Two weeks ago, I attended the Startup Extreme unconference in Bergen and Voss. It was smashing! I met a great number of entrepreneurs and investors both at the conference and over Smalahove and white water rafting.
After the event I continued my trip in Norway for another 2 weeks and did many of the things a tourist can do in Norway – such as hike to Trolltunga, take a deck passage on Hurtigruten, and camp at Nordkapp. I even stayed in a real DNT mountain cabin that felt like a time capsule from the 1930s!
While I was on the road I had time to reflect on a couple of thoughts that have been brewing for a while and that were reinforced while talking to entrepreneurs at Startup Extreme.
I’m keeping it brief. Please use the message board or reach out if you wish to discuss further.
Thought # 1
Essentially, there are two types of entrepreneurs. Those who can “walk on water” and everyone else.
Travis Kalanick, Daniel Ek, and Elon Musk can walk on water. Unless you have their “wow”-personality and the talent to convince anyone of anything and you can raise large amounts of money for a virtually untested idea you are “everyone else”. Then, you are most likely better off playing it “safe”.
By that I mean you either plan on not raising equity funding and bootstrap instead, or raise only modest amounts that allow you to execute on the idea but do not require outsized returns to satisfy the return expectations of a VC fund. You will need to exploit all kinds of alternative funding scenarios – government grants, subsidized loans, revenue-based finance.
Most entrepreneurs raise too much money in relation to the outcome, leaving them with little or no equity earnings once the company is liquidated. Of course, this is something you will only know in hindsight but I’m telling you now: Statistically, almost half of all M&A happens in the sub-$10M category. And that only includes funded companies that made it into the M&A stats – the truth is, most small exits are asset transactions and never reported.
So it is way more than that, but we don’t have the data. Depending on how much money you raised at what valuation, I’d place a bet now that you will not make much money in a sub-$10M exit. Or sub-$20M.
Thought # 2
Unless you have a “wow”-product, don’t pitch investors. Frankly, investors are inundated with pitches and in order to stand out you need to have a “wow”-product (or be a wow-personality, see above). Of course, every entrepreneur thinks he or she has a “wow”-product or “wow”-idea.
Be realistic. Benchmark yourself.
At the Bergen Summit I saw one “wow”- product. (Without having researched it – maybe that “wow” would go away if I did research it.) Also, unless you have a special way into a VC firm’s partnership, fundraising is a huge time killer and will distract you from building your business.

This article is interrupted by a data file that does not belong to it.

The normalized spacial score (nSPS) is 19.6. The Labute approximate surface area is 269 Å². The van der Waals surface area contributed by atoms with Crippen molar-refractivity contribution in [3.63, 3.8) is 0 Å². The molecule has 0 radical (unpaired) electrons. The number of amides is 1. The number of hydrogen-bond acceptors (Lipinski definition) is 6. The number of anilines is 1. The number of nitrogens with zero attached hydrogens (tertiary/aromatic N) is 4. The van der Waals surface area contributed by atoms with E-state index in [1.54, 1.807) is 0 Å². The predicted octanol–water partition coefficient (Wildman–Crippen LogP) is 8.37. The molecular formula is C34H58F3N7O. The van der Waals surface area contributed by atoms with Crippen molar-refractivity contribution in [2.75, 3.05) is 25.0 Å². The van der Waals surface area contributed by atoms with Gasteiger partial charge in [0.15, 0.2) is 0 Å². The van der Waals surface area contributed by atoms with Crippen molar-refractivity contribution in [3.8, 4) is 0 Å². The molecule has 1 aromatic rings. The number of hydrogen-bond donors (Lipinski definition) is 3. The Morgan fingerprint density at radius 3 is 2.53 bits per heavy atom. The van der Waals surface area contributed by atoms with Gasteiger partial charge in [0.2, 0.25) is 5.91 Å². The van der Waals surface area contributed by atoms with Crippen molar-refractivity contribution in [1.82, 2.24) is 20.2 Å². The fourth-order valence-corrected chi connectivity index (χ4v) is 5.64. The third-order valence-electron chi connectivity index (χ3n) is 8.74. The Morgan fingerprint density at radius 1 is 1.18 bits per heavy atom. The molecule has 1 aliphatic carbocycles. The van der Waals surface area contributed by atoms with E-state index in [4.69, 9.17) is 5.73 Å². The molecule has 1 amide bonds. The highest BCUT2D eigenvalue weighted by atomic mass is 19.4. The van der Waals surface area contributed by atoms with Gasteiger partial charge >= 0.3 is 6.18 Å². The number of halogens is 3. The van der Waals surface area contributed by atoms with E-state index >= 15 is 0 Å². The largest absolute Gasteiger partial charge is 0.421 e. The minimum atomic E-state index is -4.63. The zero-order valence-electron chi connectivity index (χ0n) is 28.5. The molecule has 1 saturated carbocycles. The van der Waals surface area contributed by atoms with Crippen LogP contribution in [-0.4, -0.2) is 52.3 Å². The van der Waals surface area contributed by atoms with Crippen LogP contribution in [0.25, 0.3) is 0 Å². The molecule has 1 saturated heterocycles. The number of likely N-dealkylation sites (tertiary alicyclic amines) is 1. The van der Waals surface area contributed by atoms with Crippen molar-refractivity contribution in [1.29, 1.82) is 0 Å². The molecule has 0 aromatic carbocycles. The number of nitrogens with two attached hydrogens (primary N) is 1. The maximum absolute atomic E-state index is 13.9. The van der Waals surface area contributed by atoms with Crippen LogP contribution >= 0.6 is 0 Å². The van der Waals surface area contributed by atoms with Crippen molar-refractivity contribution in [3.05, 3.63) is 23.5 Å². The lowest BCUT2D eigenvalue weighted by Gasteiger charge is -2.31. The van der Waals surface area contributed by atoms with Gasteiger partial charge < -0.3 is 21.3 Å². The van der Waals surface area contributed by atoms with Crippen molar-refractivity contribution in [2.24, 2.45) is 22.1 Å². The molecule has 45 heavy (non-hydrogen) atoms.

Deeply consider what kind of personality type you are and what you want to be.
Do you want to be a primus inter pares of a highly capable founder team? Do you prefer to weigh decisions and find a compromise so everyone’s happy? Are you an independent decision maker who gets stuff done? Do you want to be famous?
Do you want to make it big or do you prefer to run a small team in a highly profitable company? Do you want to work 12 hours or 6 hours a day? Can you deal with VCs breathing down your neck while you fundraise with less than a week of money in the bank?
That said, you can always give it a shot and come up with some kind of insane idea and test the market by pitching it to top investors. Be smart about who you approach how. It may take time to build the right, credible story and get the right introductions. But there is a chance you may find yourself talking to people you never thought were accessible to you. Celebrities on their private jet. Billionaires on their private island. In fact, many ideas were started that way. Someone woke up one day with some crazy story and simply wanted to find out who would listen to him / her.
But very, very few of entrepreneurial ideas make it ever to production stage, let alone to wealth creation for the entrepreneur. You may be better off aiming at a shorter distanced target and thus having a better chance of a well-placed shot.
Please comment – I’m happy to discuss!
About the author:
Christian is a startup advisor and mentor to early and growth stage entrepreneurs in B2B SaaS and enterprise software. He currently works with the founders of Hotjar and other selected entrepreneurs on go-to-market strategy, recruiting, SaaS metrics, pricing software products, and VC fundraising.
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